The catastrophic failure of my download machine
It is indeed a dark and tragic day. The Dell Inspiron that I bought back at the beginning of 2010, that has served as my faithful download machine ever since, went to sleep for the last time. I have no idea what went wrong only that the machine was fine the night before, doing it’s duty in serving up the 60+TB worth of music and media that it stores, only to try and turn it on and find that all the lights had gone out.
It wasn’t that the drives had failed or that it wouldn’t boot correctly, it was quite literally pushing the power button did nothing. There was no power to the keyboard or mouse and no signs of life when I tried a different power cord. Normally with a Dell, you get that small rush of power to let you know the machine is alive when you plug it back in. I got no such sign.
After checking out all the internal parts, spinning the fans, checking the connectors and following all the cords, it was deemed no good and the machine would have to be replaced. It seemed all the drives were fine, both inside and out, but the physical machine was a goner. This is where my meager planning ahead and dumb luck come into play.
First order of business was to press another computer into service. Now, for the average person this would mean ordering a new machine from a system vendor like Dell or similar (or buying all the parts and building one), ordering some recovery drives to copy all the usable data off the internal drives, waiting a few days and then going through the process of putting it all together.
Well, I am not average, at least not when it comes to computer parts. From my previous close calls and brushes with disaster I have planned ahead when it comes to drives, cables and software. And by an odd coincidence, for this disaster, I had a spare computer to press into service.
The Shuttle I wrote about the other day wasn’t actually the first one I bought, it was actually the second. I bought the first one in the same Woot sale with the exact same intent of putting together a media and casual gaming box. It is an I5 with 8GB of ram and only 1TB of hard drive space, but the same chassis and a pretty neat little machine. I was actually slow in putting the system together and right as I got it ready to go, the other Shuttle came up on Woot, which was bigger and only slightly more expensive. I decided to buy the slightly bigger model all the while keeping the first one to use when another project came to mind. I figured I could put it in a bedroom, take it to work, set one machine for gaming, one for movies, etc.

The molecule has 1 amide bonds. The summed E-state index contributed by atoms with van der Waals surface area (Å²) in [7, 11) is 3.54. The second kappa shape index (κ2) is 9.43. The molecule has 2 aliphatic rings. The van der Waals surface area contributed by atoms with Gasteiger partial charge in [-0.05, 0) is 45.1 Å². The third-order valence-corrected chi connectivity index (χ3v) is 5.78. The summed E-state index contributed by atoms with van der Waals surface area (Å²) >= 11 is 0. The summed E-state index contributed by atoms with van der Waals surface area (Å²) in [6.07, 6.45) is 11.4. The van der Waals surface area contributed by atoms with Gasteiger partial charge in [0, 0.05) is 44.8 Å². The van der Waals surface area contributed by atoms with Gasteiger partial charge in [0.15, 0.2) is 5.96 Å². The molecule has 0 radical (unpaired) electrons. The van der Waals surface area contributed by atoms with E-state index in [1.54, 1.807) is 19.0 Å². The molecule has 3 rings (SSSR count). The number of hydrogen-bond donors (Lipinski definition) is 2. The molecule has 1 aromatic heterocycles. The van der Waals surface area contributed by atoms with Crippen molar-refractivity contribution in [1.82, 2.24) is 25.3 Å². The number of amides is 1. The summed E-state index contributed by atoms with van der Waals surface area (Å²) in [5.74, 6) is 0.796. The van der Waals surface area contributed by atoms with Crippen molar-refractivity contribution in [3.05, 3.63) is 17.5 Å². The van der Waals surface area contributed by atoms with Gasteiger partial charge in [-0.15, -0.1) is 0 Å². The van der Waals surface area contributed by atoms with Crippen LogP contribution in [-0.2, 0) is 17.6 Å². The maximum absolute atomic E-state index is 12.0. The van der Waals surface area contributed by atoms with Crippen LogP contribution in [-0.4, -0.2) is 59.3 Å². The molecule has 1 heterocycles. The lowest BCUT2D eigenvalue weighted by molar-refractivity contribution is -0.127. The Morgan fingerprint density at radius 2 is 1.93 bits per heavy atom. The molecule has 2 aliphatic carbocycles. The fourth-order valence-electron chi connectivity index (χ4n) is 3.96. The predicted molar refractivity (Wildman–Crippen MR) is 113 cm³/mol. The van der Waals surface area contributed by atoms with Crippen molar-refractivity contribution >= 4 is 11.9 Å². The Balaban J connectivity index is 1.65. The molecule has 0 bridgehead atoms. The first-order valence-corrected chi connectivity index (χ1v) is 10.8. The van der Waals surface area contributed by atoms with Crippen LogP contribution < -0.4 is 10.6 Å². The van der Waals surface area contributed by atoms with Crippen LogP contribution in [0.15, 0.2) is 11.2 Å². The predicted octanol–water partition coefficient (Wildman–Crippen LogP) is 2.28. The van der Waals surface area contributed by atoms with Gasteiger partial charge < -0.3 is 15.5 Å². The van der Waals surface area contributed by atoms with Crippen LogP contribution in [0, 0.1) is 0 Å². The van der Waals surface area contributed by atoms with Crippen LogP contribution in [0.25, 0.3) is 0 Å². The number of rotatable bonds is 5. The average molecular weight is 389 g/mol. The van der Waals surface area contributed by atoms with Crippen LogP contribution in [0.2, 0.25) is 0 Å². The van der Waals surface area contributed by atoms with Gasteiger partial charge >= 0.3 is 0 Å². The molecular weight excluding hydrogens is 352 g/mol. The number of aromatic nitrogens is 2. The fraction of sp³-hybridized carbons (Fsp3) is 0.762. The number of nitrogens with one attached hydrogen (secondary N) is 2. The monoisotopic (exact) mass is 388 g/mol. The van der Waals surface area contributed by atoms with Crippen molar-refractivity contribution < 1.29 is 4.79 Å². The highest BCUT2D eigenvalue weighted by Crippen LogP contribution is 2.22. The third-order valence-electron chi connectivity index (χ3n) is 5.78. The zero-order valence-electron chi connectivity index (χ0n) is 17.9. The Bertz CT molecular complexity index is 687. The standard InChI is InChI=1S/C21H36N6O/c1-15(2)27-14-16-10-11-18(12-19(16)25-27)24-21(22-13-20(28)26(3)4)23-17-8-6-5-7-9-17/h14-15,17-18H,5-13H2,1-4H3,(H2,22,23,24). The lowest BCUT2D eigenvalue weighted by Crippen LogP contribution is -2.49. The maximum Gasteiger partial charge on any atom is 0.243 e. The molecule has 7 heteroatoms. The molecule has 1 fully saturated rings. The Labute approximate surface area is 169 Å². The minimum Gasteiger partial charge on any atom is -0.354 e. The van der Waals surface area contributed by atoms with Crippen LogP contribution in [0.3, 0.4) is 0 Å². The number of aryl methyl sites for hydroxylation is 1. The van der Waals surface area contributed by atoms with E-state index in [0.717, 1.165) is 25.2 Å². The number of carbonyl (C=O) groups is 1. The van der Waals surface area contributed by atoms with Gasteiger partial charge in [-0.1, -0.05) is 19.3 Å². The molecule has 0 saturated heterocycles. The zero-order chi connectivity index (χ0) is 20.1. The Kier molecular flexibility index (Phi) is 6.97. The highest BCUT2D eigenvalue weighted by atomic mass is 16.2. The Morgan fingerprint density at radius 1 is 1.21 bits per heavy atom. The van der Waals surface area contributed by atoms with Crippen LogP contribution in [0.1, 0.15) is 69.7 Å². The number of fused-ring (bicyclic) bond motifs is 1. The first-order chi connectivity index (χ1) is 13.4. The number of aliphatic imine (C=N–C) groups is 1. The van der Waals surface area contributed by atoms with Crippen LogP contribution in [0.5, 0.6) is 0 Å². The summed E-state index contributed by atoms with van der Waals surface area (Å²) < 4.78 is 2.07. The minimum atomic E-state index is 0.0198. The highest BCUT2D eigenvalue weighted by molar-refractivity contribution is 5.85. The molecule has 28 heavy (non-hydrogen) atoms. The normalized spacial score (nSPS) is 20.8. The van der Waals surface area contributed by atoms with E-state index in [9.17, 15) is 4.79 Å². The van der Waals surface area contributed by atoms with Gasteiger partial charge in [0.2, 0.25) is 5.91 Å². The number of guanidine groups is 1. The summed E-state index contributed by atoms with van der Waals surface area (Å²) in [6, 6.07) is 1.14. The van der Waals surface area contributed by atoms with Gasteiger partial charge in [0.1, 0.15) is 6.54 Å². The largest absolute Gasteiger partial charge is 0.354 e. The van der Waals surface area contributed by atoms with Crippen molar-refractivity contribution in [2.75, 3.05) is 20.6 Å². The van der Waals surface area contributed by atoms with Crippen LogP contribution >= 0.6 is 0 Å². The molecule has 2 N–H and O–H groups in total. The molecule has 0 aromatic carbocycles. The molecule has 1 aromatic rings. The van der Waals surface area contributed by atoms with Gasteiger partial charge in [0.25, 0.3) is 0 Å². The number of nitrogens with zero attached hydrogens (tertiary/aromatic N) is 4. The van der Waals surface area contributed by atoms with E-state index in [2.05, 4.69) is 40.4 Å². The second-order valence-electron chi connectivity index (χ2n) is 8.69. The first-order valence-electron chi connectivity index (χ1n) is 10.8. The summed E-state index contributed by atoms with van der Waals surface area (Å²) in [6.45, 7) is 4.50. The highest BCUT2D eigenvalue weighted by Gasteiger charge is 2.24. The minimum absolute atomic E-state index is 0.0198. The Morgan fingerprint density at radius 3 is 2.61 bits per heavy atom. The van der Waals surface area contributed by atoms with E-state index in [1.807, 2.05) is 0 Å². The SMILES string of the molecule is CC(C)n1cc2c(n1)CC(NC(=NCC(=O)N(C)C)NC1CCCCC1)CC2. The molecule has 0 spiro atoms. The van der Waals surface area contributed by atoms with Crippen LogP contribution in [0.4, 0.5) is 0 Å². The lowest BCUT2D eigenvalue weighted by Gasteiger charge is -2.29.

So when today’s problem hit, I walked across the room, grabbed the Shuttle, set it up and started copying. Since it has 2 drive bays, copying the data and root drives was easy. Those went to the spare 5TB drives I have as backup. Once that was done, which took a hot minute, I put in a spare 3TB data drive and copied all the files off the external drive. With that done, I reconnected all the storage USBs and everything is back up and running. I even installed the same GTX 750 Ti which I again bought on sale after the first one worked so well.
I don’t have the same software running yet, but since it was mainly for storage, the software installation footprint is pretty light – mainly VLC, archive tools, Firefox, plugins and few other odds and ends. In fact, in a little over 24 hours it’s about 90% done and completely usable.
The moral of the story – it pays to have backups, not just software backups of data, but physical hardware too. Since the drive fiasco, I’ve been in the habit of buying things in pairs. I’ve bought USB hubs in sets, drives in pairs when they go on sale, extra keyboards and mice, drive and power cables, and without thinking too much about it, that extended to having a spare computer standing by. I’m actually amused by my inadvertant forethought.
Now of course, as soon as Woot has another sale on those Shuttle boxes, I will need to grab one. I have to admit, they are damn cool machines for their size and while they might not have quite the gaming prowess as the bigger towers I have, it’s no slought of a machine and has certainly gotten me out of this jam. It will now take on the permanent role of download and media storage machine. All the external drives are hooked up and recognized. I’m even able to watch a movie on it while I play Shroud of the Avatar on a different computer.
Lesson learned. Think ahead and don’t look at a spare part as wasted money, it’s insurance and will save money and huge amounts of time and stress when things go wrong.